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Haiti – Boukman, Aristide, Voodoo And The Church

Subj: Haiti: Boukman, Aristide, Voodoo and the Church.


Over the past decade there has been a marked rise in the use of religious nationalism as a political tool. Religious nationalism embodies a rejection of colonialism and the present trend towards the globalisation of culture (global Westernisation). So it is not uncommon these days for a political party or individual aiming to take power or struggling to hold on to power, to use to religious nationalism to gain popular support and dragnet the vote of the majority religion.

This has been the case with Hindu nationalism in India and Buddhist nationalism in Sri Lanka. It was inevitable that eventually African Traditional Religions such as voodoo would be promoted politically in the same way. In this regard, Haiti (in the Caribbean) is most certainly the nation to watch.


As with all nationalism, some knowledge of history is crucial for understanding the present situation. “Hayti” (or mountainous land, as it was known by the original inhabitants, the Arawak Indians), was discovered by Christopher Columbus and named “Hispaniola”(Little Spain) in 1492. The Spanish colonised the island and under their rule the Arawak Indians were virtually annihilated. In 1697 the western portion of the island was ceded to France and named Haiti. (The eastern portion under Spanish rule became Saint-Domingue, now Dominican Republic.)

Haiti flourished under French rule and became invaluable as a resource for cocoa, cotton, sugar cane and coffee. By 1780, Haiti was one of the wealthiest regions in the world. The plantation system was however built upon the backs of vast numbers of slaves imported from West Africa.

Several consequences of this era provide the foundations for the present situation. * Firstly – the West African slaves brought with them the religious practices of voodoo. * Secondly – the French colonial masters treated the slaves with such undue harshness they created hatred amid an already resentful environment. * Thirdly – a class of “mulattos” (light skinned, sophisticated, Catholic, French-speaking Haitians) arose from the relations of the slave owners and the slaves. They were at odds with the dark-skinned, voodoo practising, Creole-speaking masses.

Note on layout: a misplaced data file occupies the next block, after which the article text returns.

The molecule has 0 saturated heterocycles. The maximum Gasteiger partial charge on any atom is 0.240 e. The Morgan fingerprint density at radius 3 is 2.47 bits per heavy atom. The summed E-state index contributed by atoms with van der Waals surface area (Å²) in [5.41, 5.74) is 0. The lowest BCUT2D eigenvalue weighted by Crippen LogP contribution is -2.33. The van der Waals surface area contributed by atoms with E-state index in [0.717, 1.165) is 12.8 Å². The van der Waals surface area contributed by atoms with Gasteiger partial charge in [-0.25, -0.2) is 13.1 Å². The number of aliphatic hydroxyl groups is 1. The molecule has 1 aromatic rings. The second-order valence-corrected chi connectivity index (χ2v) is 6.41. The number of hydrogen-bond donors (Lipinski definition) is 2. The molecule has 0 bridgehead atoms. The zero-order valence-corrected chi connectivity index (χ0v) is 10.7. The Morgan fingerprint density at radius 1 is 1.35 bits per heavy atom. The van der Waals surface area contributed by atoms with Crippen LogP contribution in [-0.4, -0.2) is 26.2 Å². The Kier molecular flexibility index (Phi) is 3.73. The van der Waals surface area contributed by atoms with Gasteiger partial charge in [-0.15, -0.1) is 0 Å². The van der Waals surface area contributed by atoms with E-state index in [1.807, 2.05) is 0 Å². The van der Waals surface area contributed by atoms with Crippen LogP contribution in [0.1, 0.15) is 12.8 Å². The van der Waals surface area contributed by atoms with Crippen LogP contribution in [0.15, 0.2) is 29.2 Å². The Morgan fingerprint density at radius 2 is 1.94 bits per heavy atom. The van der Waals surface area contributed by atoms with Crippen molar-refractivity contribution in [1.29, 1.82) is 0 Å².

On 14 August 1791, a black slave and witch doctor named Boukman led the slaves in a voodoo ritual. They sacrificed a pig and drank its blood to form a pact with the devil, whereby they agreed to serve the spirits of the island for 200 years in exchange for freedom from the French. The slave rebellion commenced on 22 August 1791, and after 13 years of conflict, the slaves won their independence. On 1 January 1804 they declared Haiti the world’s first independent black republic. An iron statue of a pig stands in Port-au-Prince to commemorate the “Boukman Contract”. (Link 1)

Since independence, Haiti has been in a continual state of political struggle and wracked with poverty.


Haiti’s current president, Jean-Bertrand Aristide, is a former Catholic priest who gained notoriety with the Catholic Church and popularity in Haiti in the late 1980s on account of his liberation theology.

Aristide was elected president in 1990, ousted in a coup in 1991, and re-elected as president in Nov 2000 (results disputed). He survived coup attempts in July and December 2001. November 2002 was marked by unrest and anti-government protests. The next elections are scheduled for later this year.

In light of the historic and political facts it is therefore very interesting that in April 2003, President Aristide made voodoo an official religion in Haiti (link 2) declaring, “voodoo is an essential part of national identity.” (Link 3)

Haiti is reckoned as being 95% Christian (predominantly Catholic), but according to Catholic missionary John Hoet, Haitians “are 100% voodoo”. (Link 4)

It is primarily the growing evangelical Christian Church in Haiti that is opposed to voodoo, actively working to bring people out of it and to help them find reconciliation with God and peace and strength through the Holy Spirit. (Link 5)